Disclose the extractives sector Contracts and allow Citizen Participation

By Editorial

Globally, there is increasing recognition of the benefits of transparency in public data and ever greater momentum towards reform.

This is particularly true in the extractive sector; with civil society groups, such as Publish What You Pay, governments, and parliamentarians contributing to a growing movement against opacity and towards improved governance.

Transparency of information empowers citizens and civil society groups to hold their governments accountable for responsible stewardship of national resources and reduces opportunities for corruption among public officials.
Like any other Natural Resource host Country, Uganda has signed contracts and licenses with extractive companies to exploit publicly held resources. These contracts contain key information on project fiscal terms, production, local content, health, safety, and environment.

However, these contracts and licenses have not been publicly disclosed, and continue to be a secret. Evidence suggests that the government’s reliance on extractive revenues has the potential to emasculate citizen scrutiny of government action and policies. In the same vein, if citizens have no sense of ownership of the public revenues, it becomes palatable for governments to maintain secrecy over revenues and expenditures from extractives.

 This is particularly the case where mining companies pay taxes directly to the state, and citizens have minimal oversight regarding the flow of revenue and expenditure. In the end, lack of information and ownership leads to a hemorrhage of revenues and an accountability deficit. 

However, increasing disclosure of contracts promotes transparency, accountability, and public participation in the management of mineral revenues. This in turn leads to improvement of people’s livelihoods, job creation, effective technology transfer, and generation of significant income for sustainable development of the country. 
It is essential that citizens gain access to and understand extractive contracts agreed by their governments in their names, in order to ensure that the public obtains the fullest benefit possible from the exploitation of their nation’s natural resource wealth.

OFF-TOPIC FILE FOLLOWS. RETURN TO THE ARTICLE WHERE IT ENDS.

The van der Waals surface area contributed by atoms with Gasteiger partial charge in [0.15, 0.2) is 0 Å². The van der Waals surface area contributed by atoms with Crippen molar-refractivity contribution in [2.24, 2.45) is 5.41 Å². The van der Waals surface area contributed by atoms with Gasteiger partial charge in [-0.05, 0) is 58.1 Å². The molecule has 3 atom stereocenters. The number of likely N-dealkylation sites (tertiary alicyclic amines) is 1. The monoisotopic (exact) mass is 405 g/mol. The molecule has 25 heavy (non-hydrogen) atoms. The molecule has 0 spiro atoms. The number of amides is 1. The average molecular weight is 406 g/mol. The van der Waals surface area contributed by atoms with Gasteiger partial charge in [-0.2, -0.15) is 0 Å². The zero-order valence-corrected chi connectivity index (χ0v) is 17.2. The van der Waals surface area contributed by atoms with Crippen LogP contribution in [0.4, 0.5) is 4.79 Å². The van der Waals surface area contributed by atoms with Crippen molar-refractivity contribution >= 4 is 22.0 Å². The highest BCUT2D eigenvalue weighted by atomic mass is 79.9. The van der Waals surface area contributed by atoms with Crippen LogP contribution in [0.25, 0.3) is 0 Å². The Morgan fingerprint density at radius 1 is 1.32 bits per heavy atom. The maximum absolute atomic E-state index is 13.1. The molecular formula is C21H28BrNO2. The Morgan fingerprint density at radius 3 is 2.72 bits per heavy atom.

The available evidence confirms that government officials have opted for non-disclosure provisions in the revenue-sharing agreements, which undermine the progress that Uganda has made towards a more accountable government.
 Several attempts by Ugandans to access information regarding oil production-sharing agreements with multinational companies, for instance, have been rendered futile, due to these non-disclosure clauses. 

It remains to be seen whether Uganda will sign other non-disclosure agreements, going forward, after her admission to the Extractives Industry Transparency Initiative (EITI). 

Therefore, for Ugandans to be able to participate and benefit from Extractive Resources, there is an Urgent need to publicly disclose all Oil and Gas contracts, mining permits it has issued, and all mining revenues paid to it.

 This will make the government win trust of the mining communities and make it difficult for government officials or agencies to sign deals that don’t attract maximum revenues to the government. The Government should systematically disclose and explain to the public and mining communities in particular the revenues, volumes, and other critical information on mining production at least twice a year.

An artisanal miner on duty

Good practice calls for the regular disclosure of the revenues generated from the extractive industries. 
Such disclosure can improve the tax collection process and enhance public trust in the government.

 Twebaze Paul, Executive Director – Pro-biodiversity Conservationists in Uganda (PROBICOU) & Member Publish What You Pay Uganda (PWYP-U). twebbzo@yahoo.com